In 1856, Thomas Millman, son of the immigrant John, married Joanna Borthwick, housekeeper to the brothers. When their first-born, John Adam Millman, was only an infant the Millman home was burned with practically all its contents on a cold March night in 1858. While their new house was going up, the young couple lived for a time first with the Paynters and then in John's new home, just completed. Other children of Thomas and Joanna Millman were Ephraim (1859-1875), Herbert Read (1862-1880), Margaret (1865-1869), Catherine Jane, later Mrs. John Doughart (1869-1948), and James Borthwick (1872-1916). Thomas Millman was a quiet reticent man, able to turn his hand to many a trade. He had a deep religious faith which he communicated to his household. He contributed in land or money to the building of the three churches in the Parish of New London. It is related that when the new road to Irishtown was being built through the Millman property he wanted it to be called the Paignton Road after his parents' Devon home. He died in 1887.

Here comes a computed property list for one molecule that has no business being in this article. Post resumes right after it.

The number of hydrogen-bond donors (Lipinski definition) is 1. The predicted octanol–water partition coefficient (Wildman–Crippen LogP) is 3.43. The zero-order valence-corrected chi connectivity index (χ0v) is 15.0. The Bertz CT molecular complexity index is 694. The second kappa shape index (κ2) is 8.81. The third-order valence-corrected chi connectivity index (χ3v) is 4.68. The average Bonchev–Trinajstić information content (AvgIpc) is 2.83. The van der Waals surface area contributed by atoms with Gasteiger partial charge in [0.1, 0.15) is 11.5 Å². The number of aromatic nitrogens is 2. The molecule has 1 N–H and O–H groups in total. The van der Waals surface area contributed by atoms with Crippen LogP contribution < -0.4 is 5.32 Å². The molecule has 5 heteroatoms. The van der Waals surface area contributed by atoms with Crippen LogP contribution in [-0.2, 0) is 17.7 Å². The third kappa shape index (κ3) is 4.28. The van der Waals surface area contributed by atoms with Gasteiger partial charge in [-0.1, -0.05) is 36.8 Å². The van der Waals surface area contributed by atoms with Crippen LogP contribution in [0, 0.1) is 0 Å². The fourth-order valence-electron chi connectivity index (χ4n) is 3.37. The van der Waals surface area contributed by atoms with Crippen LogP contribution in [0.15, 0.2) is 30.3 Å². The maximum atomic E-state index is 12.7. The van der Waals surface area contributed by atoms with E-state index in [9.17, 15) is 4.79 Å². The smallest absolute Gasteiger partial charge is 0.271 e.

Of the two sons of Thomas Millman who survived him, John Adam, aged 19, married a schoolteacher, Jessie Macleod. For a short time they lived with his parents and their first child, Mary Elizabeth Millman, was born there. Then the adjoining Cousins farm came on the market and for years the combined efforts of the Millman families went into earning money to buy it. John Adam and Jessie Millman brought up a family of seven and lived out their lives in what must have been one of the first houses to be built in the settlement. It is said to have resembled the John Millman house burned in 1858.